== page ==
50k properties to be caught by higher taxes in NSW

Some of the tax settings changes announced in the state budget could see investors park their money elsewhere, according to a chief economist.

residential properties aerial spi

PEXA chief economist Julie Toth has acknowledged that investors will need to navigate a number of changes to property-related taxes, charges and grants across the coming financial year.

And while tax and policy changes are occurring the country over, Toth noted that the recently unveiled NSW state budget will mean a lot of changes for investors in the state.

Most notably, it contained a provision to hold the land tax threshold at $1.075 million. As previously reported by Smart Property Investment, the changes apply to both the tax-free threshold and the premium rate threshold, meaning landlords, owners of holiday homes and businesses will wear the tax.

As explained by Toth, “this freezing of the threshold at $1.075 million (unimproved land value) will gradually increase the number of rental properties subject to land tax, as rising property values push them over the threshold”.


So much so, that the NSW government estimates that 30,000 properties will be affected immediately, with the move set to create $1.68 billion in revenue over the next four years.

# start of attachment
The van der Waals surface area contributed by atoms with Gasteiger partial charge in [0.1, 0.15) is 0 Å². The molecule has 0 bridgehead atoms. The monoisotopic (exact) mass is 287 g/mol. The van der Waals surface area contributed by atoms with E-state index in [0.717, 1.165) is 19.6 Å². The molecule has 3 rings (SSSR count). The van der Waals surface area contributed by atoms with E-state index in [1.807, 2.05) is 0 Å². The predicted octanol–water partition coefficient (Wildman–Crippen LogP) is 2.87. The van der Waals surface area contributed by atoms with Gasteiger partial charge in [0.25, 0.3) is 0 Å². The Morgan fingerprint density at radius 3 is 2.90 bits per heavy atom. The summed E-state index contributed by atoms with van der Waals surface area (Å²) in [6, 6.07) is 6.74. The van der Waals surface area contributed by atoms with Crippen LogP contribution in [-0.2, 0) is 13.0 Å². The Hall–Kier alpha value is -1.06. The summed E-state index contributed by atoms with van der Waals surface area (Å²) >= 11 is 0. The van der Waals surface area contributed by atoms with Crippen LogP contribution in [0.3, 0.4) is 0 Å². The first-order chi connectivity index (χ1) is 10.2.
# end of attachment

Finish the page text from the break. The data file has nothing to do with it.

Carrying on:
The move has already been criticised by a number of property industry bodies.

Property Council NSW executive director Katie Stevenson believes the change will “serve only to drive investors out of the market and potentially drive significant increases to both commercial and residential rental costs”.

Tim McKibbin, CEO of the Real Estate Institute of NSW, has also voiced his concern over the “tax grab by stealth”.

He argued it comes at a time when investment encouragement is desperately needed, but believes increasing the tax “will have the complete opposite effect”.

Toth also flagged that the state is hiking the foreign purchaser duty surcharge and foreign owner land tax surcharge, which is set to impact 20,000 foreign-owned properties across the state.

She warned that when combined with the unimproved land value threshold remaining stagnant, “these incremental tax increases may reduce the attractiveness of NSW as a place to invest in property and may reduce the number of homes available for rent in the private sector”.

Despite her concerns, the chief economist has welcomed the state government’s plan to build 30,000 affordable, social and rental homes on surplus government land.

“Once completed, this will help to boost housing supply, as will an additional 400 new build-to-rent dwellings for essential workers,” Toth raised.

“Additional resources for the housing commissioner and a new rental taskforce to oversee NSW’s 1 million residential rental properties will help to improve security of tenure, and affordability, for renters.”

You can read more about the NSW state budget measures here.

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